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Turkish photographer Aydın Büyüktaş describes his surreal photographic series Flatland as a “multidimensional romantic point of view.” The images are inspired by the 19th-century novella Flatland: A Romance of Many Dimensions by Edwin A. Abbott, in which the narrator, a square named A Square, bounces between worlds of various dimensions, both exploring scientific possibilities and commenting on the limits of Victorian society. In contrast, Büyüktaş’s photos are not sardonic, but rather sincerely explore the visual possibilities created by extending the expected depth of an image.
Flatland features a variety of locations in Istanbul, from the Grand Bazaar to a bus station. Büyüktaş constructed each image from a multistep process. First, he used software to create a 3D rendering of a desired location, then carefully mapped the many different photographic angles needed to sew together a final image. In an email exchange with Hyperallergic, Büyüktaş related that the next step, the photography itself, posed a host of challenges, including weather variations and drone downing by birds. (Drones were required to capture all necessary perspectives.) Büyüktaş had originally hoped to piece together the images in an analogue way, but decided that he needed to digitally sew them together to achieve his desired result.
The resulting images betray none of the labor of their creation; they are uncannily smooth. The images invert the curvature of the earth, exposing views that are simultaneously straight-on and aerial. Büyüktaş’s choice of locations, invariably geometrical or architectural, enhances the surprise of the photos’ dreamlike multi-dimensionality. The strangeness of the visuals also suggests the freezing of time; the viewer can see, in one frame, both the visual field of a few seconds ago and of the present. Like the work of Andreas Gursky, Büyüktaş’s series showcases the potential of digital manipulation to overcome the limitations of human vision.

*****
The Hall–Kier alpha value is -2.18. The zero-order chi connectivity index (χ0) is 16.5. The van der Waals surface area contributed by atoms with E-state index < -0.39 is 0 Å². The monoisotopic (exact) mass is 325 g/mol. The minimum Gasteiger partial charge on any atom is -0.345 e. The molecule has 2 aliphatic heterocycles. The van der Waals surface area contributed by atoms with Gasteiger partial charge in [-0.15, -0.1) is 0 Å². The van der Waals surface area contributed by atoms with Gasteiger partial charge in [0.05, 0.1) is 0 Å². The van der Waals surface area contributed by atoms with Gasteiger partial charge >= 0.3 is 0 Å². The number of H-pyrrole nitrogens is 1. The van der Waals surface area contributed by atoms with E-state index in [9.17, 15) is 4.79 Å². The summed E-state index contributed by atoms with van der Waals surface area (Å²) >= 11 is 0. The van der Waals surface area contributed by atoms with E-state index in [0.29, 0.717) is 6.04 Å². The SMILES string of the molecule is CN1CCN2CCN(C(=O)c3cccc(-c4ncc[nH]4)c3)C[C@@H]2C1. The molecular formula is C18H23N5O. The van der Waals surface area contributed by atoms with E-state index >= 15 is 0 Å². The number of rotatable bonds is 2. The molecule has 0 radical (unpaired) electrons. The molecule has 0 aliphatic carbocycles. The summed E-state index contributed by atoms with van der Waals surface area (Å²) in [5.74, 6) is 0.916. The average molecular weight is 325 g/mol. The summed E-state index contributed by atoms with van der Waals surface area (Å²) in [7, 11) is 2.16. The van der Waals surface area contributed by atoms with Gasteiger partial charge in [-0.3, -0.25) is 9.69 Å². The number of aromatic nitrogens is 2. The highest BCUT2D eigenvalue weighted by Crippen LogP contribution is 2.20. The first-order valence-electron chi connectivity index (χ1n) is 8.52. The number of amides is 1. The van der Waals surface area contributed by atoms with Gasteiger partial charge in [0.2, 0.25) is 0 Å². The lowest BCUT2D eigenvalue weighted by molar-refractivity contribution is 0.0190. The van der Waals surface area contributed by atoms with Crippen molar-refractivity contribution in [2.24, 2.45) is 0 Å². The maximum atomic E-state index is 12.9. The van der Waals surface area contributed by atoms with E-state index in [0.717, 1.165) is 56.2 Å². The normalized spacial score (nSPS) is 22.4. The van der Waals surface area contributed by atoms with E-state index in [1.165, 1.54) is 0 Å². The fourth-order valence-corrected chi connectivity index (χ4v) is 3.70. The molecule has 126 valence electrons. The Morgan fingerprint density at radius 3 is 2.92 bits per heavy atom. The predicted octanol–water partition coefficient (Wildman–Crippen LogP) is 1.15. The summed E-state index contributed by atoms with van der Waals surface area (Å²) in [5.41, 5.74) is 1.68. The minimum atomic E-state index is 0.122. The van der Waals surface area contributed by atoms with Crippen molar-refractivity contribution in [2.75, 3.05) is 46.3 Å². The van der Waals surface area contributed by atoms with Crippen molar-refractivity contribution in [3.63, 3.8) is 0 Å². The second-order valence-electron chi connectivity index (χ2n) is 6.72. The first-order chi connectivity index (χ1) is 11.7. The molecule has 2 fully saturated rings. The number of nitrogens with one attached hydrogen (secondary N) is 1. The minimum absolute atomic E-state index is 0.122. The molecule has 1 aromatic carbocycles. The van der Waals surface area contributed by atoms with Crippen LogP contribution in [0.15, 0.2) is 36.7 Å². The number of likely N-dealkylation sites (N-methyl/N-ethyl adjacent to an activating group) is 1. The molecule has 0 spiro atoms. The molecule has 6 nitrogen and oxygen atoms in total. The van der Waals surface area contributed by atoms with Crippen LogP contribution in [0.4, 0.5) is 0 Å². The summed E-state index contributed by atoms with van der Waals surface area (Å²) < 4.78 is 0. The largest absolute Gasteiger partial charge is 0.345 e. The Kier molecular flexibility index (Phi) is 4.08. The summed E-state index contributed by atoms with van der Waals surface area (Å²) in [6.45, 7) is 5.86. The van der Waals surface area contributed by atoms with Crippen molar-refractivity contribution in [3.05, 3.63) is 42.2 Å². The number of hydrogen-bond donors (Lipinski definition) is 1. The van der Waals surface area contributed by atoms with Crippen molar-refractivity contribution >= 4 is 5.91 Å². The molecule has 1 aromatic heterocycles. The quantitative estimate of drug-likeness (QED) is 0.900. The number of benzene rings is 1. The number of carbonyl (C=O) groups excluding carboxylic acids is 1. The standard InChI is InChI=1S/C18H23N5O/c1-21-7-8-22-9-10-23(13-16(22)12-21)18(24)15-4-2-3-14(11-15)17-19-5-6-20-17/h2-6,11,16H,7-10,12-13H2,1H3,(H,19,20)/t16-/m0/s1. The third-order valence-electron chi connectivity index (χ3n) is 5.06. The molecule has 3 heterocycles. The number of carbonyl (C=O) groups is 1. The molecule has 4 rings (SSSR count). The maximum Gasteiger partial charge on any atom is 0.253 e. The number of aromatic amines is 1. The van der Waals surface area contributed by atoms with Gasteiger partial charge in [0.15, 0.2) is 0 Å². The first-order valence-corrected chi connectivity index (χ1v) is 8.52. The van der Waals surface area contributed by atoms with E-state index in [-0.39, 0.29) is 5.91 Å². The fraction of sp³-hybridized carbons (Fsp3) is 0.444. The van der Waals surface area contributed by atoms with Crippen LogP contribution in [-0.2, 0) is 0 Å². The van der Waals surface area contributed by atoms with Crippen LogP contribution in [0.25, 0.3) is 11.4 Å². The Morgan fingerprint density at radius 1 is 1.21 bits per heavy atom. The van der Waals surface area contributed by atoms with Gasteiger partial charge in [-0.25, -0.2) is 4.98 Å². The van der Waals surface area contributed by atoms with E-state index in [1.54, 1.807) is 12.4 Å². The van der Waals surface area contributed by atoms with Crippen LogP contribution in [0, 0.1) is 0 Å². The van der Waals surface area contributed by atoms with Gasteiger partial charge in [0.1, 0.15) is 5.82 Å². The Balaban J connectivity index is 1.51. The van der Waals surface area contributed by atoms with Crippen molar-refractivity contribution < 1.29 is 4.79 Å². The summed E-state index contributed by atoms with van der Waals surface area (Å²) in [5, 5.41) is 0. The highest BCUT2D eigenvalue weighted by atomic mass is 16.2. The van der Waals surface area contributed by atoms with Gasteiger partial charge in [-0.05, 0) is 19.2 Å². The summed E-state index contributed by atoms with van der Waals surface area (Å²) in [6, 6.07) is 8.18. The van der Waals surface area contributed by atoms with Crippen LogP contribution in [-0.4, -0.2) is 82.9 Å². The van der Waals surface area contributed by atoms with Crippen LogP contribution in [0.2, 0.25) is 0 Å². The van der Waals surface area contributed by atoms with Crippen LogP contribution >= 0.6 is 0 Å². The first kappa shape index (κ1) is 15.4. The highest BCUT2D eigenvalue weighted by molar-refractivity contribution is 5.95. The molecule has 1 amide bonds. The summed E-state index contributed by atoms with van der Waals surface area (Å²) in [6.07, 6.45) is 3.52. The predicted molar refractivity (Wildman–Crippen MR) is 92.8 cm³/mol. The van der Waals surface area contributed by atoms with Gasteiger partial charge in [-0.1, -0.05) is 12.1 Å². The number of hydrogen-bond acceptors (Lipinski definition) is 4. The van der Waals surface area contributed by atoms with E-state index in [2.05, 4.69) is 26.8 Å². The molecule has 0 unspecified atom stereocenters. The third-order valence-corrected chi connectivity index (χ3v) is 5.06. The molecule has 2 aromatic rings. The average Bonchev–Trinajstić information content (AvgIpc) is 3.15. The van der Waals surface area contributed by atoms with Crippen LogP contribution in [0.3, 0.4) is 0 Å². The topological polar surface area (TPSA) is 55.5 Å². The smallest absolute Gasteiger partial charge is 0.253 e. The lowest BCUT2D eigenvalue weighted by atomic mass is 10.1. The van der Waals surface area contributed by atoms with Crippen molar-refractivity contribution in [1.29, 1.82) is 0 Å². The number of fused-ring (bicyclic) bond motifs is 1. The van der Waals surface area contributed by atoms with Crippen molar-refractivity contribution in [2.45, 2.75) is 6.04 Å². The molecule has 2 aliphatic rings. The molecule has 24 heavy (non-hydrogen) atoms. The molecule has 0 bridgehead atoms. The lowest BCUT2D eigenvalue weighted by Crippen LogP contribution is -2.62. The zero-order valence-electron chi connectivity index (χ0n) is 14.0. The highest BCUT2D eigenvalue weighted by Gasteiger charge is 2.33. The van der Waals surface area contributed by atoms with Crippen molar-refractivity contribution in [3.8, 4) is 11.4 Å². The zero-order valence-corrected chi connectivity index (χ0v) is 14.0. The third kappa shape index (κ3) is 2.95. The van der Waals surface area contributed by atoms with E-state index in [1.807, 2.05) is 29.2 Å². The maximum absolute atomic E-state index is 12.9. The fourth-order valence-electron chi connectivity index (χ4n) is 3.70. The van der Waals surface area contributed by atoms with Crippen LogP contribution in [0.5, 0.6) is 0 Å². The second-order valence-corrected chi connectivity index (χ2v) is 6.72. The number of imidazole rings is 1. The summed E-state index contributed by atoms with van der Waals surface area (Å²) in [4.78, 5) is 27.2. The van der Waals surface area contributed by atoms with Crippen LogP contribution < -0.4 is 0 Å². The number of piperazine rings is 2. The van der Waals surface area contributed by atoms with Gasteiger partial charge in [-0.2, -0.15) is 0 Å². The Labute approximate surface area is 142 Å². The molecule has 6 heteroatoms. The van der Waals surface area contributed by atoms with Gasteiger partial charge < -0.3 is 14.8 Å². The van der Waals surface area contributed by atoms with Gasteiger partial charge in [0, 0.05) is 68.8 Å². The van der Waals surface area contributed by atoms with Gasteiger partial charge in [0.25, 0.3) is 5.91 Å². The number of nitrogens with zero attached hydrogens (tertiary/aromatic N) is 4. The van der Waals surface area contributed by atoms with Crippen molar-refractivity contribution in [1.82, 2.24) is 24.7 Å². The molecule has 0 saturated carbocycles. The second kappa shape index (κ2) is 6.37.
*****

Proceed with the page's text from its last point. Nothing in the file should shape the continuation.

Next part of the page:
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International Court of Justice Rules Azerbaijan Must Stop Destroying Armenian Cultural Heritage in Artsakh
The ruling points to major implications for protection of all cultural heritage during peacetime.
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Now that’s change.
Michael Steinhardt was in possession of over 180 objects smuggled from 11 nations by “crime bosses, money launderers and tomb raiders.”
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